Against the backdrop of thriving utility vehicle sales – crafted by the strong Qashqai, Murano, and Rogue, in particular – Nissan’s car volume is dropping off. In fact, if you discount the all-electric Leaf, every Nissan car is slowing down in early 2018. The 370Z, Altima, GT-R, Maxima, Micra, Sentra, and Versa are down 12 percent, 17 percent, 55 percent, 45 percent, 20 percent, 21 percent, and 8 percent, respectively, compared with the first four months of 2017.
#15: Cadillac | 29.8%
Cadillac reported a Canadian sales record in 2017, but in 2018 the brand is struggling because its SUV sales are slowing down, and its car sales are tanking. Cadillac has recently decided that the car sales aren’t sustainable amidst the current downturn, and the ATS sedan – Cadillac’s top-selling car – will be discontinued after the 2018 model year. The ATS accounts for 63 percent of Canada’s Cadillac car sales, but only 19 percent of Cadillac’s overall Canadian volume.
#14: Acura | 32.7%
Acura’s business is produced largely by two utility vehicles: the MDX and RDX utility vehicles. Acura’s car business, which accounts for less than one-third of Acura’s Canadian volume, is fuelled primarily by the TLX sedan, sales of which are up 18 percent this year. Of the 1,934 cars sold by Acura so far this year, 1,341 were TLXs; another 593 were ILXs, NSXs, and RLXs.
#13: Chevrolet | 34.6%
Bucking Canada’s anti-car trend, General Motors’ biggest brand has seen its car volume rise 1 percent this year thanks to gains from the Impala, Spark, Bolt, and Volt. The top-ranked Cruze is essentially flat. The overwhelming majority of Chevrolets sold are still trucks and SUVs, but GM can be happy that its small cars and green cars are selling better this year than last.
#12: Chrysler | 35.2%
With no small car, no midsize car, and no sporting car, the only Chrysler car is the full-size 300 sedan. (The only other Chrysler is the Pacifica minivan.) 300 sales are up 5 percent this year, but with the disappearance of the 200, Chrysler’s car volume is down by nearly two-thirds, year-over-year.
#11: Toyota | 37.8%
Gone are the days when the Corolla and Camry were Toyota’s leaders. The Toyota RAV4 is now the brand’s best seller, outperforming the Corolla by an 11-percent margin; outselling the Camry by nearly 4-to-1. Toyota sold 5,243 vans, 8,064 pickups, and 25,076 SUVs/crossovers in the first one-third of 2018. Toyota also sold 23,322 cars.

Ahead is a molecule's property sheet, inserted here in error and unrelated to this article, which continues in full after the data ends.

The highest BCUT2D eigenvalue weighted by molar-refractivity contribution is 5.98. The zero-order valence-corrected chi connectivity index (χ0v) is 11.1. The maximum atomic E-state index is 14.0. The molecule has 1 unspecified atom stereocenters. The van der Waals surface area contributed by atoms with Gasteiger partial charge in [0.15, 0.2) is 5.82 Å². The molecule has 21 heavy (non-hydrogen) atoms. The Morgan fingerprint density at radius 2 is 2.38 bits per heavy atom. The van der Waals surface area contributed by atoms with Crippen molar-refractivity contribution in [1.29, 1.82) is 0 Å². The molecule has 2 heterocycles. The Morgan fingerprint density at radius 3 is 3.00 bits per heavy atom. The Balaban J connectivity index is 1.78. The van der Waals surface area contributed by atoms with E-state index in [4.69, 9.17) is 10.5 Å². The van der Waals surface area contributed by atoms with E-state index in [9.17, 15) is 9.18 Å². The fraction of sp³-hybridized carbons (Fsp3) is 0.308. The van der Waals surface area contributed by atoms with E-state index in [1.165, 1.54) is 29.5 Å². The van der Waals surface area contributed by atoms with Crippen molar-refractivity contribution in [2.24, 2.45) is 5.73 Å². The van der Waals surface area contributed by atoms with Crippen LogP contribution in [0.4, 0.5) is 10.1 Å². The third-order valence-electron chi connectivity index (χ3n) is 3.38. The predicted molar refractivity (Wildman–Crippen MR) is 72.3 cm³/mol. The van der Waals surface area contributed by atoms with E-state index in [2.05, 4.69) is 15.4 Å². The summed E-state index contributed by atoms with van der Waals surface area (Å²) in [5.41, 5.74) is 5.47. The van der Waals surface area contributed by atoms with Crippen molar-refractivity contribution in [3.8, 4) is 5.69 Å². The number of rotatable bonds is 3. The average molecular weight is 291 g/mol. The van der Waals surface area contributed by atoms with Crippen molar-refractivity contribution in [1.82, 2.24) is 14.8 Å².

#10: Porsche | 38.0%
How quickly we forget that prior to the launch of the Boxster in the late 90s, Porsche built one model: the 911. Now Porsche is more of an SUV builder than a sports car marker, yet there are a wide variety of Porsche cars, broad product ranges for the 911, Boxster, Cayman, and Panamera. Porsche is on track to set another 911 sales record in Canada in 2018, and the brand’s car volume has almost doubled so far this year.
#9: Infiniti | 38.7%
Although Infiniti produces the bulk of its sales with utility vehicles, the trendlines have shifted in early 2018. At this time a year ago, prior to a big Q50 sales increase, cars accounted for only 30 percent of Infiniti sales, but the brand’s utility vehicles took an 18-percent hit in 2018’s first four months while the brand’s cars are up 23 percent, year-to-date.
#8: Mercedes-Benz | 39.8%
Excluding Mercedes-Benz’s two commercial vans, cars actually form 46 percent of Mercedes-Benz’s luxury vehicle sales in Canada. That being said, car sales are down 16 percent in Mercedes-Benz showrooms in early 2018 as the C-Class, Benz’s top seller, is down 13 percent, a 489-unit loss compared to last year.